11th May


TFA Blog – #07 – Food Retailers Need to Be Sure of Their Moral Compass for Such a Time As This

This blog is the full (unedited) piece, written by George Dunn, TFA Chief Executive, for The Cumberland News and Westmorland Gazette, published on 30 April 2020.


In what seems like a blink of an eye, a threat so small that is to be invisible to the naked eye, has literally turned our world upside down.  There is no walk of life or sector of society that has not been impacted by the Covid-19 pandemic and the necessary restrictions that have been put in place by the Government to halt its deadly spread.  The speed and severity of the impact on all our lives should flag a concern about our resilience as a society and no more so when it comes to the food that we eat.

The shutdown of the food service and hospitality sector literally overnight, has landed a sledgehammer on the businesses of many farmers and food processors.  The dairy sector has been at the forefront of farmers that have been impacted.  The heart-breaking images of farmers having to drain their tanks of milk that they had just spent hours filling could not have failed to have elicited empathy from those watching.  Those feelings may also have turned to anger when having watched such waste, consumers are then limited to the milk that they can purchase through retail outlets, or even worse, are looking at empty shelves of milk and dairy products in some instances.

An unintended consequence of the Government’s restrictions is to have handed the monopoly on getting food to consumers to retailers.  At the same time, the Government has suspended the operation of the normal rules of competition law that would usually prevent retailers from working together to supply the market.  The Government is rightly concerned to ensure that consumers have access to the food they need at this critical time for our nation.  Having been handed the privilege of being the only conduit through which our citizens will be fed over the next weeks and months, retailers have a responsibility to ensure that they are acting in the best interests of the whole of the supply chain.

Things have not gone well to date with at least two of the major retailers stocking Polish beef mince and others offering New Zealand lamb to their shoppers.  It is understood that contracts for New Zealand lamb would have been agreed in deals done much earlier in the year.  However, the debacle over Polish mince was a real slap in the face to our beef farmers, who are seeing prices tumble as a result of what they are being told is lower demand for cuts and joints of meat, when in fact consumers are often reporting a lack of availability of these products on supermarket shelves.  It seems that the supermarket buying systems have not caught up with the existential threat that has overtaken us all.  In more recent times, it has been pleasing to see Morrisons step up to the challenge and is now promoting a wider range of meat products sourced domestically.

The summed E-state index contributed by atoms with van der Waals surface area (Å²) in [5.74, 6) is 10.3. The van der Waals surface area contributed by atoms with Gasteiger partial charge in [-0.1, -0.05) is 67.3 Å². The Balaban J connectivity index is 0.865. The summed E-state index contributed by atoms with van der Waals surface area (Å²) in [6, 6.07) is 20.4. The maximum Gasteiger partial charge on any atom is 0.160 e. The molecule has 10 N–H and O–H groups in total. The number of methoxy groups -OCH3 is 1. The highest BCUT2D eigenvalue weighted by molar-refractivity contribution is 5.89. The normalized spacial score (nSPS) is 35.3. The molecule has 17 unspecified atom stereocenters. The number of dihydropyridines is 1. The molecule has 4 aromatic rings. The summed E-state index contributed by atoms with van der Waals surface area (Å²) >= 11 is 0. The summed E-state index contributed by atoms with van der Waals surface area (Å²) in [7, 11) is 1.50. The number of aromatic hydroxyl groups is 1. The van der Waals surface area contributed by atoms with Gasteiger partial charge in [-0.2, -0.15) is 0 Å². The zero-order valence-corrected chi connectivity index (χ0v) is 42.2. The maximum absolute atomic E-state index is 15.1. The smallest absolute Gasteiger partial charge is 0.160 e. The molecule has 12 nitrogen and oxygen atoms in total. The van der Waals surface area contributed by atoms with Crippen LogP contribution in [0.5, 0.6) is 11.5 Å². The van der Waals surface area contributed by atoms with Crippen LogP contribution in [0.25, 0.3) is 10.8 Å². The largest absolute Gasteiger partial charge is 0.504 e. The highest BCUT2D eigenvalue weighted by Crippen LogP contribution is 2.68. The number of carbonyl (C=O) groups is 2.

The loss of food service outlets through the closure of restaurants, catering and many takeaway establishments, has not diminished food demand.  It has merely transferred it to retail.  The challenges in shifting product away from food service into retail are not small but we do need to see a greater degree of effort to get this sorted.  For example, the only thing that should be on the agenda of the Agriculture and Horticulture Development Board at the present time is securing routes to market for this produce.

In these unprecedented days, if food retailers are not prepared to act in responsible ways for the benefit of the whole of the supply chain, the Government needs to step in to require them to do more to source British products and to work with the wider industry to shift more produce through retail where it was previously destined for food service.

At some point this crisis will be over.  We may well enter a period of recession.  Food service, restaurants and the hospitality sector may not bounce back to pre-crisis levels very quickly, but people still need to be fed.  Animals continue to need looking after, cows continue to need to be milked and crops cannot be left to rot in the ground.  Farmers are unable to access much of the funding made available by the Chancellor of the Exchequer and certainly not in a position to furlough their staff.  Unless the Government steps in with a  bespoke package of support and works to ensure that retailers are providing a fair deal to those upstream in the supply chain, our capacity for long-term food security will be greatly diminished.

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